I'm also left wondering how Series 7 will fit together as a whole. When I buy the DVD, will it feel like one season or two separate seasons? Is the Pond-departure saga just the first act in an overall coherent story? Does that even matter?

But on the whole, yes, this season has been very good. With the notable exception of Oswin appearing, (and then being Dalek-ified and exploding, seriously how do you come back from that?), this has been a very decent run of Doctor Who. But almost too decent. It's been a safe run. Solid, good episodes, but nothing truly mind-blowing. That's what I'm waiting for, something mind-blowing and challenging. That, and the epic Silence story arc to rear its head again.

The Whoovesian said...

(read this in a posh english accent please?)
Well, Series seven was....interesting
Asylum had a GREAT concept but too many plot holes and overacting.
Dinosaurs Was A Brilliant fun Romp, i loved it.
Mercy was rather plot holey, but good all the same
power has a brilliant, flawless first two acts but the third act.....urrgh
manhatten I'm still trying to get over!! Apart from the weeping angel of liberty, Flawless.

The whoovesian

Scott said...

I have to say that I've enjoyed the series thus far, and I can usually look over any plotholes and enjoy the show without some kind of flaw killing it for me. The acting had been superb and I've loved all the River Song appearances as well since Season 5.

I did think the Statue of Liberty as an Angel was a bit over the top, but there was a picture of the statue in the elevator background so I'm not that sure how it works exactly. But it was a powerful episode. Love the Angels but I think Moff needs to stick to his Angel Bible as to what they can and can't do so that they won't do things that contradict what they've done before.

I loved Jenna in Asylum and I think she'll be a perky, fun companion and work well with Matt. I think if the companions are interesting enough for Matt he'll stick around for a long time. I think Tom Baker left since he felt the scripts and the companions were not up to snuff or they didn't have better chemistry. Had he had more input into who his companions were he may have played it longer. John Nathan Turner's run wasn't as fun for me.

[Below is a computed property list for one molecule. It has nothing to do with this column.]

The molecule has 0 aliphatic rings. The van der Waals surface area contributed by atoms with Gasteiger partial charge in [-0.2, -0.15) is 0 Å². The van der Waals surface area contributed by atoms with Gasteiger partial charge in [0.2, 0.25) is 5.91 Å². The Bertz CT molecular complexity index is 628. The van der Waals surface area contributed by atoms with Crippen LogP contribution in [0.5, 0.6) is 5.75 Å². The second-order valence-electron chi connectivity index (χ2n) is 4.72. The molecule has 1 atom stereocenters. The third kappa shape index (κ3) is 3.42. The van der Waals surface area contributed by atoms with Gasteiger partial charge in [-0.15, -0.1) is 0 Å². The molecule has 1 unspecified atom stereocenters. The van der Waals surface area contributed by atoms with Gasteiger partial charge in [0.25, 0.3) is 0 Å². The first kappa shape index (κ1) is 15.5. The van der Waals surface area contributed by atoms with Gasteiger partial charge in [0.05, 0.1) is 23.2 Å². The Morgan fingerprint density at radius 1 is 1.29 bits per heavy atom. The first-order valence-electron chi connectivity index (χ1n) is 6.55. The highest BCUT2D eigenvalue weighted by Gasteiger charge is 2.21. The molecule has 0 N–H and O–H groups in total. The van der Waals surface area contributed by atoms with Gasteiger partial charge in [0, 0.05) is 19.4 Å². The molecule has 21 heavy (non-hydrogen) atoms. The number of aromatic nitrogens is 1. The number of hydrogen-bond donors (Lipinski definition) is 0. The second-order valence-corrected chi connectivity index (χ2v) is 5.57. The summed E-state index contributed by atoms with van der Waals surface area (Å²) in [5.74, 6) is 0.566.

Dinosaurs was fun, and I love the wild west so Mercy was up my alley. The Power of Three was a great setup but it fell flat at the end simply from the Doctor waving his Sonic Screwdriver around. I think the Sonic has become a cheap, easy out for writers, much like K-9 was back in the day and they need Matt to keep it in his jacket more and only use it when absolutely necessary. Also I think the Power of Three's ending was much like many of the best Star Trek Next Generation episodes where they had a super build up and then jammed the action or resolve into the last 5 minutes. I think Doctor Who suffers a bit from that kind of ill pacing as well. There may be deleted scenes that were cut for time but maybe they should have been left in.

Overall, I love it all and Matt Smith is my favorite as he seems more upbeat and fun than the other Doctors, and his TARDIS looks like the inside of a pinball machine with the lighting and all, and that appeals to me over the RTD TARDIS design which was drab.

Hoping Smith sticks around to beat Baker's record!

Anonymous said...

Here are my Series 7 drawings!

http://finlay12.deviantart.com/

chise said...

Lots of very brilliant ideas, but every single one was rushed and full of plot holes. Plot holes big enough for the Statue of Liberty to tapdance through
Moffat keeps proving time and again that he can't write a coherent canon plot involving established monsters. Even when he himself created the monsters! seriously, the Angels looked at each other all the time with no ill effects, and half the time nobody seemed to be looking at them while they were frozen anyway...
At least this season cut-down on the meme repetition lines eating up half the dialogue. also "Power of Three" was the best episode so far this season.

Avril said...

OMG I am not in the UK (I'm in the US) and it doesn't come on iTunes until midnight, but I will watch it now and I am so freaked out like I want to know his name, but I am afraid if I know it and if it is like Bob Smith then I will think of him as a whole new person and it will be kind of weird, don't you think? I just really hope it is not Bob Smith.